The balanced scorecard was first introduced by Kaplan and Norton
and is a way of enabling managers to view several areas of
corporate performance simultaneously. This book takes a practical
approach to identifying specific areas of measurement and putting
these into a coherent framework that is linked to overall strategic
objectives. There are case studies of major corporations such as
ABB, Coca-Cola, Electrolux, Rank Xerox, Skandia and Volvo, as well
as discussion of the relationships between the balanced scorecard
and other areas such as TQM, information systems and intellectual
capital. (Kirkus UK)
Since the groundbreaking work of Robert S. Kaplan and David P. Norton, the concept of the Balanced Scorecard has achieved increasing popularity in the business world. Previously, many organizations had built their business objectives around financial targets and goals that bore little relation to a long-term strategic vision. Typically, this leaves a gap between the development of a company's strategy and its implementation. The business scorecard, however, provides a more 'balanced view' by looking at not just financial concerns, but also customers, internal business processes, and learning and growth. But it is not just a system of performance measurement - by focusing on future potential success it can be used as a dynamic management system that reinforces, implements and drives corporate strategy forward.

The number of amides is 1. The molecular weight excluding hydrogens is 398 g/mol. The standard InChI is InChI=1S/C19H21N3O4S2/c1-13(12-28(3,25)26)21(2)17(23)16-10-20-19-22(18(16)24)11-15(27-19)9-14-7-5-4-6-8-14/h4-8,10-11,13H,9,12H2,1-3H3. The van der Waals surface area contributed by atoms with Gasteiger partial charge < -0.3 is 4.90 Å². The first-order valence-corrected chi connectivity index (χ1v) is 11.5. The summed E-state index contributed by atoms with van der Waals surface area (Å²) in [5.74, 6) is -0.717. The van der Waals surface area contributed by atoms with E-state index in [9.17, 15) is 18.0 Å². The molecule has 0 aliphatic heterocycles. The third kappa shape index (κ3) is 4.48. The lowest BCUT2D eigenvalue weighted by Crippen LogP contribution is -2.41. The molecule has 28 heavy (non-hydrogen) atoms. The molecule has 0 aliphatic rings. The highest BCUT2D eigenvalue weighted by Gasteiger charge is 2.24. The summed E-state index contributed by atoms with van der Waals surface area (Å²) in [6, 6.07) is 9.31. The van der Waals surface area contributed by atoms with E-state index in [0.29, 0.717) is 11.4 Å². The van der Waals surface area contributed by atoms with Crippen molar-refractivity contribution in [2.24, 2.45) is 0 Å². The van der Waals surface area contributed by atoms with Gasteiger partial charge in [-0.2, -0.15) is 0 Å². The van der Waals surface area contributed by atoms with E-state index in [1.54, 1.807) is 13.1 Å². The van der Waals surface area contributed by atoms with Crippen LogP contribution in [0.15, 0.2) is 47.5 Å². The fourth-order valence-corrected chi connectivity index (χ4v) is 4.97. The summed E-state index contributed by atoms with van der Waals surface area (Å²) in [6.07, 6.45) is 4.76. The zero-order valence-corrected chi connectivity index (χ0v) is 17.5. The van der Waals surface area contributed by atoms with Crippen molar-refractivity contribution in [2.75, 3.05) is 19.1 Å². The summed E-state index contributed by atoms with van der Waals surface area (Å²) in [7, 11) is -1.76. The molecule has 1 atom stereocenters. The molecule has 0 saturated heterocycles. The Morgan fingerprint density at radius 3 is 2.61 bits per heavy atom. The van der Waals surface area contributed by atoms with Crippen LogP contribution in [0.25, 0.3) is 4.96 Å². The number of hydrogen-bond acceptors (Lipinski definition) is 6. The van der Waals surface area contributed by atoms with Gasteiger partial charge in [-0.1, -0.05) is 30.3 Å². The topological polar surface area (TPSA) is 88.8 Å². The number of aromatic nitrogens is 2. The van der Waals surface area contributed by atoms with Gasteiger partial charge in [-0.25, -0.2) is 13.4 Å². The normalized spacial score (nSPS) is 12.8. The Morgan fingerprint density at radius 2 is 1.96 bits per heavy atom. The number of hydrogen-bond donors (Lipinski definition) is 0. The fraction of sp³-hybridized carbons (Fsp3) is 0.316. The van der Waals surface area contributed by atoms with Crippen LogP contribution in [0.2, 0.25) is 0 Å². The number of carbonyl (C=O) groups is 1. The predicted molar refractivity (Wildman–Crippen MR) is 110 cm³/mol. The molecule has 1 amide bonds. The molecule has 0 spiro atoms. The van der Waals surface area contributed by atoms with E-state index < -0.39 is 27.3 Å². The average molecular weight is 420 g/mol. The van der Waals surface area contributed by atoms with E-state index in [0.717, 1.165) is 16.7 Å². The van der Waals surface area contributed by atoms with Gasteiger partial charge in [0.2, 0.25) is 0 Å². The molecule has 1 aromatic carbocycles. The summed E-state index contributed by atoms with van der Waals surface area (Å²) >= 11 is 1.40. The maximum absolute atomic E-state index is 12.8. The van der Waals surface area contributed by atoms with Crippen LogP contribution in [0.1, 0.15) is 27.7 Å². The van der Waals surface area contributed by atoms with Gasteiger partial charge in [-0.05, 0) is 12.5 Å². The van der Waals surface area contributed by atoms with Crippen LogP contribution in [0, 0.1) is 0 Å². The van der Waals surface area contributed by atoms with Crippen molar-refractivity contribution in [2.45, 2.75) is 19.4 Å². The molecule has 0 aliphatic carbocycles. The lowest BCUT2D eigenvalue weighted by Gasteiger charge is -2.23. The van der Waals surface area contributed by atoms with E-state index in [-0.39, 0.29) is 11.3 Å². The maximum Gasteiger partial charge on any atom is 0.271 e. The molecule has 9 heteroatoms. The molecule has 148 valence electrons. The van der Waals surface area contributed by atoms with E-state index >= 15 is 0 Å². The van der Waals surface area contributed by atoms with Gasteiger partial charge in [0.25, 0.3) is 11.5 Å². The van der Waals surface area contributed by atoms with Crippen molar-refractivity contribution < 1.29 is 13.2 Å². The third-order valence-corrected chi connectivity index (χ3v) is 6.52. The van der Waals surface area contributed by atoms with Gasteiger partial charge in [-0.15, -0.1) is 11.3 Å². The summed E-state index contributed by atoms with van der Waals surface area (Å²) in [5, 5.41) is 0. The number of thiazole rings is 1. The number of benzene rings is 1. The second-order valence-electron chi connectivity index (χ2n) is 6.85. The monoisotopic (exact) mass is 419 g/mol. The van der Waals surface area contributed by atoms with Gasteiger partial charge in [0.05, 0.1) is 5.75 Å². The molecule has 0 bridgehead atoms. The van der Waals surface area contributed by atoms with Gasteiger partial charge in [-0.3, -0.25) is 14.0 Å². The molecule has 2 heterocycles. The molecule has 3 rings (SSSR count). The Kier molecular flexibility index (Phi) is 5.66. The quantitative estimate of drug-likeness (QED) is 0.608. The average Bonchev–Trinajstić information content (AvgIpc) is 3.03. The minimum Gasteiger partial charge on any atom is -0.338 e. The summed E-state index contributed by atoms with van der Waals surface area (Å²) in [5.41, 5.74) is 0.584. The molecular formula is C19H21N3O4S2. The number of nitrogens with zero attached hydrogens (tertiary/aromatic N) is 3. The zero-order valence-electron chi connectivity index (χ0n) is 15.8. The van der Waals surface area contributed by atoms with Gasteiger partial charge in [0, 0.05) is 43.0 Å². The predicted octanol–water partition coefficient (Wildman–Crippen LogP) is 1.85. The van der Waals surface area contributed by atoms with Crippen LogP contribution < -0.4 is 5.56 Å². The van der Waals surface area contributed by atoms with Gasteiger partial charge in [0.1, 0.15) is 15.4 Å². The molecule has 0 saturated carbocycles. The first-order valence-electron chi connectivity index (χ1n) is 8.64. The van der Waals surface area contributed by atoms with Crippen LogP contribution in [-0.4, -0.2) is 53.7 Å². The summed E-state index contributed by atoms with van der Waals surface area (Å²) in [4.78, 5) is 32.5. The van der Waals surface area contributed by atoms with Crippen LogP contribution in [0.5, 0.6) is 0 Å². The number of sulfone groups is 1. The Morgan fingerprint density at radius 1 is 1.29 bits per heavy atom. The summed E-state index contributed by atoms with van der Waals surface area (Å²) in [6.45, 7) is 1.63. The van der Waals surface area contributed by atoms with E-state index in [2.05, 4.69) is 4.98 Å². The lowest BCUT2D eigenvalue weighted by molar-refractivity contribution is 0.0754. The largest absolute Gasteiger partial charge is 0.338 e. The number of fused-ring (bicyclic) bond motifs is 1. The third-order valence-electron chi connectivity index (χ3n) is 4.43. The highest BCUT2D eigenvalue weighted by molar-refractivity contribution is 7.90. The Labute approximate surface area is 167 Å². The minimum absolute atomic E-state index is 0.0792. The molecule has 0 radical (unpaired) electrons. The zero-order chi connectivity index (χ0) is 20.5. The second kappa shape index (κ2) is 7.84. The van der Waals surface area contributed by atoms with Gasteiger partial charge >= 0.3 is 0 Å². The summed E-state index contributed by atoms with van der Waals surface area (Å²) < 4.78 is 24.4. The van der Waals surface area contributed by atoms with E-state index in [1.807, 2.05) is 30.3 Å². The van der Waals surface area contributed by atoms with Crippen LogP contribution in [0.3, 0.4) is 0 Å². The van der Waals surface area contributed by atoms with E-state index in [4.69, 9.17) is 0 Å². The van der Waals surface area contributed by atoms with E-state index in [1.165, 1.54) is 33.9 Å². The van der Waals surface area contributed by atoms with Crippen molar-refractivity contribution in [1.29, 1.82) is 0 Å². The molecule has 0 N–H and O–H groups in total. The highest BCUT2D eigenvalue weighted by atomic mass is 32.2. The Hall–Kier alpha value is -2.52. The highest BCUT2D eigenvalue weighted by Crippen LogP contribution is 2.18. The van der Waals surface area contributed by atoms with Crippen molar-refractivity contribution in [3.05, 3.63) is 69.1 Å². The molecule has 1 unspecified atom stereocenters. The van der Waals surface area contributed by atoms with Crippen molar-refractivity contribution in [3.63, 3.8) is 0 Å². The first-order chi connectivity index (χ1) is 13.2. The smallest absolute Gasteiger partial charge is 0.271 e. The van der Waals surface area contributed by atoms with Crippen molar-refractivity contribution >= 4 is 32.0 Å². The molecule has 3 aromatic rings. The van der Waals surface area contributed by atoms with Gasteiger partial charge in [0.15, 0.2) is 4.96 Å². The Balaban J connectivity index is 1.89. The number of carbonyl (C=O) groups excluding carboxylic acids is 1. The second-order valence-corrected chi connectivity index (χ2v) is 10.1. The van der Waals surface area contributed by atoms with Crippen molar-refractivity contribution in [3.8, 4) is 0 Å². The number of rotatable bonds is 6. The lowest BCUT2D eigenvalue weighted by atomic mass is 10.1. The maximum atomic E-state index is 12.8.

In this book, the authors draw on their extensive experience with scorecard projects to provide a step-by-step method for introducing the Balanced Scorecard into an organization. This is done through the use of some of the most important practical examples in existence, with case studies from ABB, Coca Cola, Electrolux, British Telecom, Nat West, Skandia and Volvo. The desired strategic control system using scorecards that is presented focuses on creating and communicating a total comprehensive picture to all members of the organization from the top down, a long-term view of what the company's strategic objectives really are, how to make use of knowledge gained through experience and the required flexibility of such a system to cope with the fast-changing business environment.
The treatment of the Balanced Scorecard in this book should not be seen in isolation, but will be of interest to any organization introducing new forms of control. Related areas of interest include performance measures, management control, business strategy, strategy development, strategic planning, strategy implementation, knowledge management, intellectual capital and quality management.
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